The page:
Photo Essay: Chinese School is Lesson for US Policymakers
The Chinese are serious about vocational (aka career and technical education). The United States is not. Vocational education in the United States has a long history of being used as holding bin for African American students by purposefully providing inferior education relative to traditional academic and college preparatory education. Here is a quick background on the rise of vocational education abridged from the peer-reviewed paper From Jim Crow to the Top 10% Plan: A historical analysis of Latina/o access to a selective flagship university
First some historical background, then the photos.
During the first few decades of the 20th century, there was a rising notion in Texas that education should follow along “practical lines” (Eby, 1925). In other words, training in agricultural and other manual jobs as well as domestic service were seen as the goals of education. As a result, high schools began offering courses in the trades (e.g. auto mechanics, cooking, carpentry) (Holley, 1937). Furthermore, it became “the general view that this type of training was more suitable for the “colored” population because it fit them for more efficient service in the basic industries of the country” (Eby, 1925, p. 270). Though there was a strong opposition from some in the African American community, practical training “prevailed.” However, some African American-serving high schools wanted to have the “same cultural training as white people” (Eby, 1925). In fact, vocational curriculum was viewed as “lamentable”; but according to some vocational educational was more appropriate for African American students as they doubted “the wisdom and judgment of confronting the negro pupil with a course of study that little fits his life needs” (Taylor, 1927). Especially since only 4% of African American students made it to high school and much smaller number obtained a high school diploma (Taylor, 1927). In fact, the rise of vocational education was concomitant with the increasing African American high school attendance. From 1928-29 to 1935-1936 there was a 60% increase in the number of African American students in grades eight through eleven and a disproportionate number compared to whites were tracked into vocational work (Worley, 1937).
A recent student paper in my History of School Reform course authored by Alexander, Liao, and Worthington related,
Students eventually would be perceived to have different needs, skills, and mental capacities which required them to be prepared for socialization into society and especially to enter into the workplace in proper ways. Curriculum began to be differentiated and tailored to different kinds of students. It seemed common sense that students had differing levels of intelligence. Why prepare students for a lifestyle or job they could never attain? It was logical that students needed to be tracked and placed into proper classes that would better suit them and their inevitable future. Students could even find themselves in alternative education settings where they were prepared for a world of vocational work. At these schools, students could expect to learn skills demanded by manufacturers or merchants for their ever-growing industries of the time. Meanwhile, smarter students would find their way to college via the direction of counselors and other educators just as the “hand-minded” students had found their place (Tyack, 1974). The tracking systems of students became extremely predictable in American education. A child’s social and racial/ethnic background highly correlated with their tracking assignments. The poor, racial and ethnic minorities, and immigrants were routinely relegated to vocational schools and skills training programs(Bowles & Gintis, 1975; Tyack, 1974)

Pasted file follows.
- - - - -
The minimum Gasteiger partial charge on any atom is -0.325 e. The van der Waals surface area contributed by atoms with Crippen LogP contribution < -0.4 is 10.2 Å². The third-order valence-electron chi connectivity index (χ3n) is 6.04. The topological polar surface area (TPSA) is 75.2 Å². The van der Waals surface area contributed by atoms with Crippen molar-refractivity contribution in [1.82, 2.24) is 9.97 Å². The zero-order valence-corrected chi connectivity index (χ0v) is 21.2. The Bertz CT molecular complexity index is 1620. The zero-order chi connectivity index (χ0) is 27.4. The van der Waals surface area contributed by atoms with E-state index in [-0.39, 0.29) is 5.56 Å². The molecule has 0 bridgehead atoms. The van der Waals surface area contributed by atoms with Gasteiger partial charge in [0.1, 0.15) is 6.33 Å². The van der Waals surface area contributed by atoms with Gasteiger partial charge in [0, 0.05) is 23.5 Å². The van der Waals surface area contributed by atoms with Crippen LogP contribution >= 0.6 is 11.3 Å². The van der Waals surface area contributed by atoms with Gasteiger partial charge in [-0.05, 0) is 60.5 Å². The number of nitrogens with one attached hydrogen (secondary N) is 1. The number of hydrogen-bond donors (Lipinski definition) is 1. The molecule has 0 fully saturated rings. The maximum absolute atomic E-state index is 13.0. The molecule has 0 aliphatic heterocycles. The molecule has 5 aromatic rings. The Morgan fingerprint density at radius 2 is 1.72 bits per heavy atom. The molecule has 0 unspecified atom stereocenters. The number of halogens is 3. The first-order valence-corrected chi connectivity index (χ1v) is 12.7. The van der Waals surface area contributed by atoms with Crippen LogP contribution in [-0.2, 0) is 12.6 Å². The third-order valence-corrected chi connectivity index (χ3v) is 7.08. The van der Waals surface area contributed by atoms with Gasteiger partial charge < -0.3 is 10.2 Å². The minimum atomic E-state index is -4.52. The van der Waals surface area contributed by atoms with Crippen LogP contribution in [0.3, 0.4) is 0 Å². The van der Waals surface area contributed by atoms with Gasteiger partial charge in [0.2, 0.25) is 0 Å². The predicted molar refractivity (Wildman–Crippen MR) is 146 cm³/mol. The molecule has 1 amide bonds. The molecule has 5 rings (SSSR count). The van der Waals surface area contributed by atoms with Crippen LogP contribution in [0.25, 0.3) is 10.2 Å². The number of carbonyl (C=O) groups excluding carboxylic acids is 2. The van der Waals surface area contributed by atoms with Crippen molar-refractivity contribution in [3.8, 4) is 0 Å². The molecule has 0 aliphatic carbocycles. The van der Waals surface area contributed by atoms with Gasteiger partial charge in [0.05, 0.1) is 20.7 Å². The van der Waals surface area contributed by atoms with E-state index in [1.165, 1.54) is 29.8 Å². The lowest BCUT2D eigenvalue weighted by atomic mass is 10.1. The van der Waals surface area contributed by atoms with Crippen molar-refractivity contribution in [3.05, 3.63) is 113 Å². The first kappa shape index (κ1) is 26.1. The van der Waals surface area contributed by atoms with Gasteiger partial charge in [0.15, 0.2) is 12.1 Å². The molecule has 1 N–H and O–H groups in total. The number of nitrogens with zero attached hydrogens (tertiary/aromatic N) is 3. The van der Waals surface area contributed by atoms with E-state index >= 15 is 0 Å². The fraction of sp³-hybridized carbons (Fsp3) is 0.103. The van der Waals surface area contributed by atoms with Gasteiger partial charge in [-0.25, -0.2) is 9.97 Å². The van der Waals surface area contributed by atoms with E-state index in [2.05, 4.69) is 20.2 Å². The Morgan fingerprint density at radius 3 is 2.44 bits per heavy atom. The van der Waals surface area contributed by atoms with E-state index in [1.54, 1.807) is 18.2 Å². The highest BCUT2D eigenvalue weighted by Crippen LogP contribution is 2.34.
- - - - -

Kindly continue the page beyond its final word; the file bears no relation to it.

So what does vocational education (or Career and Technology) education look like when a society is actually interested in the economic benefit instead of using the approach as a holding bin for the “hand-minded” and students of color? (See also Invited Testimony: Same Shift, Different Day for Latinos and African Americans)
This week I am visiting China (see also the post After Thousand of Years, #China Changing Mind on #Testing ? #edreform) Early in the week we visited Beijing Jinsong Vocational School. More than $50 million and 6 acres later, the Chinese have a brilliant and invested approach to vocational education in this school. This is what a commitment to Career and Technology education looks like— relative to the holding bin approach utilized by the United States for the past 100 years.
I’ll try to post more photos when I get back to the US. These are from my IPhone. Internet is very difficult and restricted here in China (no Twitter, Facebook, DropBox, MSNBC etc). That is a story for another day.
In conclusion, tracking that has a disparate impact on students of color happens on purpose. Not by mistake and it continues as a modern day problem. A great book to read on how vocational education is purposefully structured is Jeanie Oakes’ Keeping Track: How Schools Structure Inequality.
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Once again opening a post from Cloaking Inequality has revealed a multi-platform visual feast! While acknowledging the structural roadblocks posed by federalism itself, I am haunted by the suspicion that the redesign of vocational education in America has been held hostage by a Congress still coming to terms with the outcome of the Civil War. That said, I harbor equal concerns regarding the excesses attributed to Foxconn’s “compulsory” summer internship program. Fortunately, novel solutions are wending their way to America’s educational leadership community, i.e., to the persuasive organizational and institutional insiders who know how to make change happen.
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